Stop the presses!
Call Richard Blumenthal!
Lieberman back in the Faction in a big, big way.
From this afternoon's Congress Daily ...
Lieberman 'Listening And Learning' About Private Accounts
Sen. Joseph Lieberman, D-Conn., is undecided about the concept of using payroll taxes to fund private Social Security accounts, bringing to three the known number of Senate Democrats who have yet to publicly rule out the idea. President Bush has made the accounts the centerpiece of his domestic agenda. But other than Rep. Allen Boyd of Florida, no congressional Democrats have formally signed on. While Lieberman has concerns about the idea, he is continuing to study it while hoping for more details on Social Security from the president, a Lieberman aide said today. "He's still in a listening and learning stage and is keeping an open mind, but he does have concerns about private accounts as carve-outs that would potentially undermine the guaranteed minimum benefit and worsen our fiscal health and debt load," a Lieberman aide said today.
It seems like only 2002 when Joe was saying ...
We understand Social Security's economic value and appreciate its moral value, and that we won't let it be diluted, dismantled or dissolved ... Simply put, Social Security privatization would take away the safety from the safety net, and turn the idea of a rainy day fund into a sink or swim proposition. If you don't choose wisely, you lose badly. And the government's response to bad luck would be to say, "tough luck."
That's what's so complicated about the whole moral values thing, at least as some folks practice <$Ad$> it. You can appreciate the moral value of something, but still want to learn more about phasing it out.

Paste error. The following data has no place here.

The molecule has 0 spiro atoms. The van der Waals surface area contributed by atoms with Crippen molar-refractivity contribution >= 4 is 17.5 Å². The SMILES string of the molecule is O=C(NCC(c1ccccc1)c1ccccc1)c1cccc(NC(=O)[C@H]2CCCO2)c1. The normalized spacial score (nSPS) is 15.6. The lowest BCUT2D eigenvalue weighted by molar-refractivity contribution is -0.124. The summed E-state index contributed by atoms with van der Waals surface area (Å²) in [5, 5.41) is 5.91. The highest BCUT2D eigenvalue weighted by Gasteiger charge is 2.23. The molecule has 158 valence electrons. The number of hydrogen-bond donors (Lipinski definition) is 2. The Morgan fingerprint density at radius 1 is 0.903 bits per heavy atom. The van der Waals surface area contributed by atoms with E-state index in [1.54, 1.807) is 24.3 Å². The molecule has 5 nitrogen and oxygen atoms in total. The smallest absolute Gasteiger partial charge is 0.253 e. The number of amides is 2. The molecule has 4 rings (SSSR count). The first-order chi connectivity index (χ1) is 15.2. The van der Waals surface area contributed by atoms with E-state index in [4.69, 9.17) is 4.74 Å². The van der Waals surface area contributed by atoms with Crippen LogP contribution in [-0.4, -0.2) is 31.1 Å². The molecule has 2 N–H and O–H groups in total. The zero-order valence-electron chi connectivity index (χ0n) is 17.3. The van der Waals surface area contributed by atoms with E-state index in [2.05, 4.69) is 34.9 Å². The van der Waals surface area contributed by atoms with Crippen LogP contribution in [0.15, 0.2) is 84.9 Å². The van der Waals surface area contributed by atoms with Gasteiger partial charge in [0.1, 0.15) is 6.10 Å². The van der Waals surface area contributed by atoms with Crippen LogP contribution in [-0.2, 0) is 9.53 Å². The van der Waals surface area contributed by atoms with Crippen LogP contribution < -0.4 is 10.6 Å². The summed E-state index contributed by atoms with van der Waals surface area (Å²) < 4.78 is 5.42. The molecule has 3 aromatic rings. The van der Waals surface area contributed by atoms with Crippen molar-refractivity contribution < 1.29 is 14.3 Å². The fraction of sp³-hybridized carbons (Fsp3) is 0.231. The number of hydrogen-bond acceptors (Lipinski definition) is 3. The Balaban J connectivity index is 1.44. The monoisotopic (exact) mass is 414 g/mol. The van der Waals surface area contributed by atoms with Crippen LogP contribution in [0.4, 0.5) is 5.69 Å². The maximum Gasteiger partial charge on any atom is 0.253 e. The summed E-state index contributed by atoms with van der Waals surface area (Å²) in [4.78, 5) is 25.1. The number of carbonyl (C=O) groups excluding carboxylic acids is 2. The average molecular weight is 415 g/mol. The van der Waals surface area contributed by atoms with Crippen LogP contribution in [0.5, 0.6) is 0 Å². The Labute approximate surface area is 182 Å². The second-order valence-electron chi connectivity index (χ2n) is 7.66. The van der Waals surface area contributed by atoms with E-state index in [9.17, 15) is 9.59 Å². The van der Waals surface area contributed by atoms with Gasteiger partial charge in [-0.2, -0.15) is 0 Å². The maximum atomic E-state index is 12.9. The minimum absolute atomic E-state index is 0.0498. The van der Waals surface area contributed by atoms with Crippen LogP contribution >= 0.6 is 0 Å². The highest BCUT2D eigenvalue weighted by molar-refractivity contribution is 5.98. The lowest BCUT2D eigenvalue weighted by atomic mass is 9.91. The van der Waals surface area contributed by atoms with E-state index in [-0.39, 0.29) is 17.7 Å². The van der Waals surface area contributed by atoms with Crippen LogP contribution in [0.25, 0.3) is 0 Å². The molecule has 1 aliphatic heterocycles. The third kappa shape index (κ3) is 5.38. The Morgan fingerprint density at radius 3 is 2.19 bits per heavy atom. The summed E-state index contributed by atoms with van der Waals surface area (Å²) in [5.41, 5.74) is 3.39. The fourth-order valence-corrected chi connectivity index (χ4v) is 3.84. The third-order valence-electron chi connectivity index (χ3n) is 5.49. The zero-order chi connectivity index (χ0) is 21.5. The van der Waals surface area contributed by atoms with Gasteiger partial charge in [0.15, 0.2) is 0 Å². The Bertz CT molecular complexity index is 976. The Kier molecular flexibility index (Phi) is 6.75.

Maybe we can hear from all the Connecticut Dems who want their Senator to throw a vital lifeline to the forces of phase-out just as they're sinking in the waves.
Now, is this a flip-flop? Or is this where Lieberman's been throughout? I spoke to a Lieberman aide this afternoon and this person told me that "the senator hasn't changed his position, that he has serious concerns about private savings accounts that would jeopardize Social Security. But he remains open-minded about reforms that would strengthen the program."
That may be true. The truth is that Lieberman's statements over the last two months have been enough in the grey area that that may be right. But to me, at least, the issue isn't whether he's changed his position, it's what his position is right now.
Lieberman fans -- a group in which I have sometimes classed myself -- might tell you that Joe's just dancing now. And at the end of the day, he'll do the right thing, though to me that seems in doubt. But even if it's true, quite frankly, it doesn't matter. The damage he is doing, perhaps irreparable, is now.
As we've said from the start, the key to saving Social Security is Democratic unity. Look at those folks on the Conscience Caucus list. With a very few exceptions they are only there because there's no Democratic cover to make the vote. That's created time for the public to look and see what the president is trying to do. And the more they look, the more they turn against his plan. Throw in a few Democrats supporting phase-out and all but a handful of them will firm up and vote with the White House. Let's say every Dem for phase-out frees up three Republicans.
At the moment, too, the trend of the Social Security story is all running against the president. He can't get the seats filled in New Hampshire, the polls are bad, the Republicans in Congress are increasingly worried, scurrying for cover.
Give him Lieberman and suddenly the President is making headway in the Senate where the key vote will be made. A high-profile Democrat, like Lieberman, for phase-out would probably nail down three or four Senate Republicans for the president. In similar fashion, it would put an equal number of Senate Democrats back in play. One or two of those Dems sign on and you'll see them bring more with them. With a shift like that, suddenly phase-out is back in business and quite possibly even filibuster proof.
On the House side, with a Senate pal for Rep. Allen Boyd, you'd likely see a similar change.
Even if Lieberman eventually decides to keep his hands clean when phase-out comes to a vote, it might not matter since his individual vote probably wouldn't be needed. The damage would already be done.